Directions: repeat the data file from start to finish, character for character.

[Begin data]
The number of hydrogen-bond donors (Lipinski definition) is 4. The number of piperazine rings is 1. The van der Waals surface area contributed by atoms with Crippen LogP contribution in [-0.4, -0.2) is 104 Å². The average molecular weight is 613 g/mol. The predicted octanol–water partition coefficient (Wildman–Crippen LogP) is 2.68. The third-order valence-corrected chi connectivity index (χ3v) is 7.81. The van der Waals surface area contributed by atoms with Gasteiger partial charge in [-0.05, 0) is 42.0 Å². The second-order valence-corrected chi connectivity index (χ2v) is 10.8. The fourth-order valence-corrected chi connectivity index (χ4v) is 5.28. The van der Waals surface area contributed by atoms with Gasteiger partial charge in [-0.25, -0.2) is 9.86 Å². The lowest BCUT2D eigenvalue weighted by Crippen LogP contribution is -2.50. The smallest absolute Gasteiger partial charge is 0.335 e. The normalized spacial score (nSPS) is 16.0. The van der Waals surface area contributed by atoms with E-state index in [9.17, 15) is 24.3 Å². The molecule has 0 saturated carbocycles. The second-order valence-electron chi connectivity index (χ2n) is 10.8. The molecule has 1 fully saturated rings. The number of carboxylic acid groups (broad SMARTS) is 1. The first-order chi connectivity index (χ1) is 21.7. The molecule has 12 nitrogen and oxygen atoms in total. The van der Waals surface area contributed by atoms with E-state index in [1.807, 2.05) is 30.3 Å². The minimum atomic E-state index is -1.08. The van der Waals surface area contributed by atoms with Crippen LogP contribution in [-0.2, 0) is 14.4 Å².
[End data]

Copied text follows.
The number of hydrogen-bond donors (Lipinski definition) is 4. The number of piperazine rings is 1. The van der Waals surface area contributed by atoms with Crippen LogP contribution in [-0.4, -0.2) is 104 Å². The average molecular weight is 613 g/mol. The predicted octanol–water partition coefficient (Wildman–Crippen LogP) is 2.68. The third-order valence-corrected chi connectivity index (χ3v) is 7.81. The van der Waals surface area contributed by atoms with Gasteiger partial charge in [-0.05, 0) is 42.0 Å². The second-order valence-corrected chi connectivity index (χ2v) is 10.8. The fourth-order valence-corrected chi connectivity index (χ4v) is 5.28. The van der Waals surface area contributed by atoms with Gasteiger partial charge in [-0.25, -0.2) is 9.86 Å². The lowest BCUT2D eigenvalue weighted by Crippen LogP contribution is -2.50. The smallest absolute Gasteiger partial charge is 0.335 e. The normalized spacial score (nSPS) is 16.0. The van der Waals surface area contributed by atoms with E-state index in [9.17, 15) is 24.3 Å². The molecule has 0 saturated carbocycles. The second-order valence-electron chi connectivity index (χ2n) is 10.8. The molecule has 1 fully saturated rings. The number of carboxylic acid groups (broad SMARTS) is 1. The first-order chi connectivity index (χ1) is 21.7. The molecule has 12 nitrogen and oxygen atoms in total. The van der Waals surface area contributed by atoms with E-state index in [1.807, 2.05) is 30.3 Å². The minimum atomic E-state index is -1.08. The van der Waals surface area contributed by atoms with Crippen LogP contribution in [-0.2, 0) is 14.4 Å².